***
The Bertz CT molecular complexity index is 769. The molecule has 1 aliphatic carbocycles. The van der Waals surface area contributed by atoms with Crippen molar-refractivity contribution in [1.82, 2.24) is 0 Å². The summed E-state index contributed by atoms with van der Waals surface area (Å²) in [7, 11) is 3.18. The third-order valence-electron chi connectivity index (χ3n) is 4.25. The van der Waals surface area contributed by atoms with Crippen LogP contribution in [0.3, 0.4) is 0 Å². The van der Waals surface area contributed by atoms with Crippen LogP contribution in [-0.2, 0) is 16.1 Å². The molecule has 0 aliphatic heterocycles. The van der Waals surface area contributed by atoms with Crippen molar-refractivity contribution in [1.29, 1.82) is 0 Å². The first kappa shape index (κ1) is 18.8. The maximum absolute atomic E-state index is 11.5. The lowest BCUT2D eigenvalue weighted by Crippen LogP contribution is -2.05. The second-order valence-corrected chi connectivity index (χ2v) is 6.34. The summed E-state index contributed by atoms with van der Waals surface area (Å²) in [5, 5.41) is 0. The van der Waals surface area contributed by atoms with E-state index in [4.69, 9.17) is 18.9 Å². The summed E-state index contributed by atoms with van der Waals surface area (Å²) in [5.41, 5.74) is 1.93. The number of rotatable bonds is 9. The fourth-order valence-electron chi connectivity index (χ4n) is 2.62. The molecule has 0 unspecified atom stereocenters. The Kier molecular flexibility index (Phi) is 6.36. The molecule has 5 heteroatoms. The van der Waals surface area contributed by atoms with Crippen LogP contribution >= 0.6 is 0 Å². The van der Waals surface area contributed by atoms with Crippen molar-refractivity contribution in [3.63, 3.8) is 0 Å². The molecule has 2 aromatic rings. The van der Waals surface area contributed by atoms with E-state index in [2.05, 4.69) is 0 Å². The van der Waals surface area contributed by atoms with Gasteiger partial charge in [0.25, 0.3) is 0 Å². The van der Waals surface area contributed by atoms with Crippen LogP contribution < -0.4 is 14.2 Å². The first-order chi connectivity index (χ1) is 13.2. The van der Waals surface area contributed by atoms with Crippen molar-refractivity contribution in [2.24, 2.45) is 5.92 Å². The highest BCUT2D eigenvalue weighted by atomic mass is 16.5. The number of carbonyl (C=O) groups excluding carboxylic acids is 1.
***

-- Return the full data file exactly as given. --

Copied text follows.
The Bertz CT molecular complexity index is 769. The molecule has 1 aliphatic carbocycles. The van der Waals surface area contributed by atoms with Crippen molar-refractivity contribution in [1.82, 2.24) is 0 Å². The summed E-state index contributed by atoms with van der Waals surface area (Å²) in [7, 11) is 3.18. The third-order valence-electron chi connectivity index (χ3n) is 4.25. The van der Waals surface area contributed by atoms with Crippen LogP contribution in [0.3, 0.4) is 0 Å². The van der Waals surface area contributed by atoms with Crippen LogP contribution in [-0.2, 0) is 16.1 Å². The molecule has 0 aliphatic heterocycles. The van der Waals surface area contributed by atoms with Crippen molar-refractivity contribution in [1.29, 1.82) is 0 Å². The first kappa shape index (κ1) is 18.8. The maximum absolute atomic E-state index is 11.5. The lowest BCUT2D eigenvalue weighted by Crippen LogP contribution is -2.05. The second-order valence-corrected chi connectivity index (χ2v) is 6.34. The summed E-state index contributed by atoms with van der Waals surface area (Å²) in [5, 5.41) is 0. The van der Waals surface area contributed by atoms with E-state index in [4.69, 9.17) is 18.9 Å². The summed E-state index contributed by atoms with van der Waals surface area (Å²) in [5.41, 5.74) is 1.93. The number of rotatable bonds is 9. The fourth-order valence-electron chi connectivity index (χ4n) is 2.62. The molecule has 0 unspecified atom stereocenters. The Kier molecular flexibility index (Phi) is 6.36. The molecule has 5 heteroatoms. The van der Waals surface area contributed by atoms with Crippen LogP contribution >= 0.6 is 0 Å². The van der Waals surface area contributed by atoms with Crippen molar-refractivity contribution in [3.63, 3.8) is 0 Å². The molecule has 2 aromatic rings. The van der Waals surface area contributed by atoms with E-state index in [2.05, 4.69) is 0 Å². The van der Waals surface area contributed by atoms with Gasteiger partial charge in [0.25, 0.3) is 0 Å². The van der Waals surface area contributed by atoms with Crippen LogP contribution < -0.4 is 14.2 Å². The first-order chi connectivity index (χ1) is 13.2. The van der Waals surface area contributed by atoms with Crippen molar-refractivity contribution in [2.24, 2.45) is 5.92 Å². The highest BCUT2D eigenvalue weighted by atomic mass is 16.5. The number of carbonyl (C=O) groups excluding carboxylic acids is 1.